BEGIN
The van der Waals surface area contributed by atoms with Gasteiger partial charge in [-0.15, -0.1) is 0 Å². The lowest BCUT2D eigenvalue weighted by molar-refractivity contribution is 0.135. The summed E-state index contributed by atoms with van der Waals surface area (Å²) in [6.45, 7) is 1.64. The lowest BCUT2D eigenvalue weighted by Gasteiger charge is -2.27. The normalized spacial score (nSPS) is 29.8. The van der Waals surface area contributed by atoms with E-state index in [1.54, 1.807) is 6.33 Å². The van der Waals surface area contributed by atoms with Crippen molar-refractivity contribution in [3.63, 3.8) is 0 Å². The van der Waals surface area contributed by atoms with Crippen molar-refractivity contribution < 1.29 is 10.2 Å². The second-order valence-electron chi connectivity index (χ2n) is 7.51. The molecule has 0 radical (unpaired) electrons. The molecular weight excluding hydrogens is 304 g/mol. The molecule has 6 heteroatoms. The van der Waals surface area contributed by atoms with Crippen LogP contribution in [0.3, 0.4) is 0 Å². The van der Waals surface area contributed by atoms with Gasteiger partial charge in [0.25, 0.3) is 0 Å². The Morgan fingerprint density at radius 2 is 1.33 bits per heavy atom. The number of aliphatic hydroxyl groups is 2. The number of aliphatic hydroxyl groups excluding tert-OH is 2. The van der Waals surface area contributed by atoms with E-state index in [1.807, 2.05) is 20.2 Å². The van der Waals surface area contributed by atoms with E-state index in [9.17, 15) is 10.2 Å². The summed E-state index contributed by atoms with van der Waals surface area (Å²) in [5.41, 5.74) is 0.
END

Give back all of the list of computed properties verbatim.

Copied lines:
The van der Waals surface area contributed by atoms with Gasteiger partial charge in [-0.15, -0.1) is 0 Å². The lowest BCUT2D eigenvalue weighted by molar-refractivity contribution is 0.135. The summed E-state index contributed by atoms with van der Waals surface area (Å²) in [6.45, 7) is 1.64. The lowest BCUT2D eigenvalue weighted by Gasteiger charge is -2.27. The normalized spacial score (nSPS) is 29.8. The van der Waals surface area contributed by atoms with E-state index in [1.54, 1.807) is 6.33 Å². The van der Waals surface area contributed by atoms with Crippen molar-refractivity contribution in [3.63, 3.8) is 0 Å². The van der Waals surface area contributed by atoms with Crippen molar-refractivity contribution < 1.29 is 10.2 Å². The second-order valence-electron chi connectivity index (χ2n) is 7.51. The molecule has 0 radical (unpaired) electrons. The molecular weight excluding hydrogens is 304 g/mol. The molecule has 6 heteroatoms. The van der Waals surface area contributed by atoms with Crippen LogP contribution in [0.3, 0.4) is 0 Å². The van der Waals surface area contributed by atoms with Gasteiger partial charge in [0.25, 0.3) is 0 Å². The Morgan fingerprint density at radius 2 is 1.33 bits per heavy atom. The number of aliphatic hydroxyl groups is 2. The number of aliphatic hydroxyl groups excluding tert-OH is 2. The van der Waals surface area contributed by atoms with E-state index in [1.807, 2.05) is 20.2 Å². The van der Waals surface area contributed by atoms with E-state index in [9.17, 15) is 10.2 Å². The summed E-state index contributed by atoms with van der Waals surface area (Å²) in [5.41, 5.74) is 0.